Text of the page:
Sunday, November 20, 2016

Base layers and (re)Building a Base

On May 31 I ran my fastest marathon yet and on June 1 I stopped running. I had registered for the Burlington marathon knowing that I had an injury to my left heel and that I may not finish the race. I know none of you are shocked that I stubborned my way through it and finished the thing. I knew I had a couple physical injuries to sort through and that taking time off was the best (and probably only) way to address them. I returned to Newport, bought a bike and started Not Running.
Throughout the summer I swam in the ocean, rode miles and miles on my bike, kited whenever the wind cooperated and even learned to surf. I truly enjoy each of these sports but none of them seem to create the same feelings as running, or the same core strength! There is plenty of debate between cyclists and runners about which sport is better for you but are there any scientific reasons that I simply just feel better after running? The strongest argument for cycling is that cycling is low impact. Low impact sports leads to fewer injuries and build sustained stamina by allowing you to go for longer. Leg muscles and stamina get built up over long rides. 
Running’s leading argument is that you simply burn more calories doing it. Holding your body upright and moving it through space requires more muscle groups and more energy. Most of the other benefits of running are really just benefits of exercise in general.
-Exercise boosts serotonin, dopamine and beta endorphins which all help lower stress levels and put you in a happier mood.
-Exercise increases blood flow and the production of white blood cells, strengthening the immune system.
-Exercise increases the body’s production of ATP from glucose in our muscles and blood. This process is like a power boost to our internal batteries.  
Though I couldn't find any concrete evidence that running does magical things to my body I truly missed it and am pretty happy to get back to it. That being said, running after not running for 5 months hurts and I'm trying hard to focus on not doing too many miles too soon. I've been leaving all tracking devices at home and just trying to build a base back. Thankfully, it is fall and the weather has been distractingly beautiful.
Fall is my favorite time of year to run and train. New England pulls out all the stops between September and November in order to convince people that it really is a great place to live, right before burying us in ice, snow and freezing cold temperatures.  The days are crisp and cool, the trees are bursting with colors and the sky is an insane blue. I took the summer off from running but there was no way I was going to be able to sit on the bench as the fall weather came in. When the leaves fall so do the temperatures and lower temps lead to a runner’s other favorite pastime, gear! Summer running is so simple, shorts and tank and you’re out the door. Fall and winter running requires a runner to look at the weather and figure out what to wear. You know the expression “there is no bad weather, just the wrong outfit?” No? Oh. Maybe I made it up. Either way it applies when training outside in the winter. No one likes being cold but being overdressed and sweaty isn’t great either. I use 50°, 30° and single digits as delineations when deciding what to put on.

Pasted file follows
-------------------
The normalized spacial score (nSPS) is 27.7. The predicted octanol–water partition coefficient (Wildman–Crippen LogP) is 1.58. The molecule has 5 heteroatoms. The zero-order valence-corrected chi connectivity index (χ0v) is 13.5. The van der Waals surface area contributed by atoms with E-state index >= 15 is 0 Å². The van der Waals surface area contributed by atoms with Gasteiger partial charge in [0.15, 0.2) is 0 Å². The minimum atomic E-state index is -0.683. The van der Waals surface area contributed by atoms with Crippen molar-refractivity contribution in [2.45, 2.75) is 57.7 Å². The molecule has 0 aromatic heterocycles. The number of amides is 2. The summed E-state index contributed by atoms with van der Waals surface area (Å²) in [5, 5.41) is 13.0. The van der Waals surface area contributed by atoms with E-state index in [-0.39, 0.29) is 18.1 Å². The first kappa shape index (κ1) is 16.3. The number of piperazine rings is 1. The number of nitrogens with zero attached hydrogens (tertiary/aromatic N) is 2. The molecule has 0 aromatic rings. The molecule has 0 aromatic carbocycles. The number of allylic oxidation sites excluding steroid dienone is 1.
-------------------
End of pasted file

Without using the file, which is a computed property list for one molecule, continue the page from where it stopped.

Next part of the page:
When the temperature drops below 50° I put on full length tights and long sleeves.  
Between 30 and 50 I add a base layer top, usually a tank top. The fabric that is touching your skin is the important part. There are all sorts of fancy high tech wicking fabrics out there and they are all good for the job of keeping you warm but also dry(ish). My favorites are more natural wool, merino blends that incorporate the warmth of wool but in a weave or combo that doesn’t itch. A friend of mine is a rep for CRAFT sportswear and recently gave me a couple of base layers to try out. One set is a polyester-polymide blend and the other 50% polymide and 50% wool.  I like the wool blend a little better, it’s a little more breathable but still keeps me really warm. 
If it’s windy or wet outside I add a jacket that keeps the water off or the wind from cutting through. Running jackets are lightweight and designed to do just that, keep warmth in and nature out. Mine is from LLBean, because who knows New England weather better? 
Anytime it’s below 40 I add gloves and something to cover my ears.  I'm pretty obsessed with a pair of Hind gloves/mittens that I found a couple of years ago. They're super thin gloves with a stuff-able pocket that covers over the fingers like a mitten. The mitten/glove combo keeps my hands warm at the start of a run and then lets them breath as things heat up. 
Below 30 is when things start to get exciting and the laundry starts to pile up. Thicker tights, base layer long sleeve top, thick fleece top, hat and Smartwool socks. All that really matters is that I'm comfortable and warm enough to let my body focus on burning energy on the selected sport, not on keeping me warm. So bundle out and get out there! It's a beautiful or cold or windy or rainy or snowy day outside! 

No comments:

Post a Comment